BATBA (the British Association for Tediously Boring Atheists) has won it's legal action to have all the ancient crosses on non-church land in Scotland torn down. Three high court judges yesterday agreed that the presence of such religious relics on the moorlands and hills of Scotland was a deliberate insult perpetrated by ancient Celts against Muslims and enlightened university professors with lucrative publishing contracts.
The spokesman for the Scottish branch of BATBA, Professor Dicky McDorkins, told OCICBW... that the Scottish crosses were responsible for all the wars that had ever taken place in the entire world, the sex abuse scandals in the Roman catholic Church and his wife never getting another decent acting role after being kicked off "Doctor Who."
"Imagine being on a ramble up a Scottish hillside and suddenly coming across one of these relics of religionist propaganda," he said. "I've heard of perfectly normal people stumbling upon these crosses unaware and deciding on the spot that the world was created in six days by an invisible friend." (In Britain, denying Darwin's theory of evolution is illegal and is punishable by laws similar to German Holocaust denial legislation).
Bishop David Chillingout, chief stove and leader of Scotland's nineteen episcopalians told OCICBW... that although he fully understood that some people might find these weathered pieces of stone frightening and controversial, he was still going to punch Mr McDorkins in the nose next time he bumped into him down the lodge.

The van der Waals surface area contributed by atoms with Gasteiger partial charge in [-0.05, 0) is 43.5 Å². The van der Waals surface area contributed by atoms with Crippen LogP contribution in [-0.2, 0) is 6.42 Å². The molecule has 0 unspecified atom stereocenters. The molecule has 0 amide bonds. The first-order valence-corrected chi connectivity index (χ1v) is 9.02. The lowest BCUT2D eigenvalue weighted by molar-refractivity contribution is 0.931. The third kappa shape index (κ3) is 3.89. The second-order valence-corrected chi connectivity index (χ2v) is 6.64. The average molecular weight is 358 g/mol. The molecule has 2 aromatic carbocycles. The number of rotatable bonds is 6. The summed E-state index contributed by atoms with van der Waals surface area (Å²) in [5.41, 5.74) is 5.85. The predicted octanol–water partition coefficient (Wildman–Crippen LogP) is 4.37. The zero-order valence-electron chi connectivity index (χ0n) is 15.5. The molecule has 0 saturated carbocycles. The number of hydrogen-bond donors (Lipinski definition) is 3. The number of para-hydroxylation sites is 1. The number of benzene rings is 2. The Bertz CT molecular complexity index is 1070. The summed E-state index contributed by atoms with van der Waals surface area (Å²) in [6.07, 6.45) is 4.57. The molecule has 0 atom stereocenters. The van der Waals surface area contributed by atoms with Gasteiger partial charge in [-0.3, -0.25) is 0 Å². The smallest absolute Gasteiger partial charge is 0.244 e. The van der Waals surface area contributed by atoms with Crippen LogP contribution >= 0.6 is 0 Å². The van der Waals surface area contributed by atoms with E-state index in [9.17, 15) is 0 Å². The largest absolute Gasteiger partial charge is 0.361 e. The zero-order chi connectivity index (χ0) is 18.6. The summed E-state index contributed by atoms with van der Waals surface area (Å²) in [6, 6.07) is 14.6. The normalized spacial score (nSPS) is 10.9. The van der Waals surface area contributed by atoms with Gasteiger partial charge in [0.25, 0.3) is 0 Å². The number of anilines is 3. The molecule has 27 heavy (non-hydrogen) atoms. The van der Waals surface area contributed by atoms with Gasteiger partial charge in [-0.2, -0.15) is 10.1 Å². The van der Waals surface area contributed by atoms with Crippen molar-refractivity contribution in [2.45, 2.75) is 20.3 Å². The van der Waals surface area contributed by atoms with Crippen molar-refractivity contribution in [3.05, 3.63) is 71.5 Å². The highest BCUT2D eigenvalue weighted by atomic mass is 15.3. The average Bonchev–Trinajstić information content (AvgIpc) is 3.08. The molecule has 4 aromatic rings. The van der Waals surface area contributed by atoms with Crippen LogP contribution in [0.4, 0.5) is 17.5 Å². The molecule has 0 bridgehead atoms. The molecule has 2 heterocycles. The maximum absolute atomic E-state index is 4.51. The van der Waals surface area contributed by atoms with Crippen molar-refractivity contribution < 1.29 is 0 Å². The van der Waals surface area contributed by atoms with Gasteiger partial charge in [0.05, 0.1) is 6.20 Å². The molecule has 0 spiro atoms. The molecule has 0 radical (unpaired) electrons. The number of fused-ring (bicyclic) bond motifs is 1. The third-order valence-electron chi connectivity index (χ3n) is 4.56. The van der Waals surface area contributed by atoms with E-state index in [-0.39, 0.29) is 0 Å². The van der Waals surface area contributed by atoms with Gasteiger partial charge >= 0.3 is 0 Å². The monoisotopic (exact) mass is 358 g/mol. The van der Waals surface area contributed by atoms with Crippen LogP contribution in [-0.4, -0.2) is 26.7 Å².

When we contacted them, the Ramblers Association refused to comment.
Meanwhile in America...
From THE NEW YORK TIMES:
A seven-foot-tall Latin cross in the middle of both the Mojave Desert and a Supreme Court case on the separation of church and state has been stolen, federal officials said Tuesday. The cross, made of metal tubing reinforced with concrete and bolted to a base on a rock, about 200 miles east of here, was discovered missing Monday.
A large plywood box had covered the top of the cross for several years, making it look like a big wooden lollipop, while a lawsuit over whether a religious symbol could stand on public land made its way through the courts.
The cross was erected on Sunrise Rock by private citizens in 1934 to honor World War I dead. It has been replaced and repaired over the years, but since the reinforced metal one went up in the mid-1990s it had never been removed, Ms. Slater said. The box, however, placed over the cross in 2001, has been repeatedly vandalized, she said.
The theft comes 10 days after a divided Supreme Court made a ruling in the case that let the cross remain while a lower court continued the legal wrangling. A former Park Service employee had sued to remove the cross on the ground that its presence in a federal preserve violated the separation of church and state provisions of the Constitution.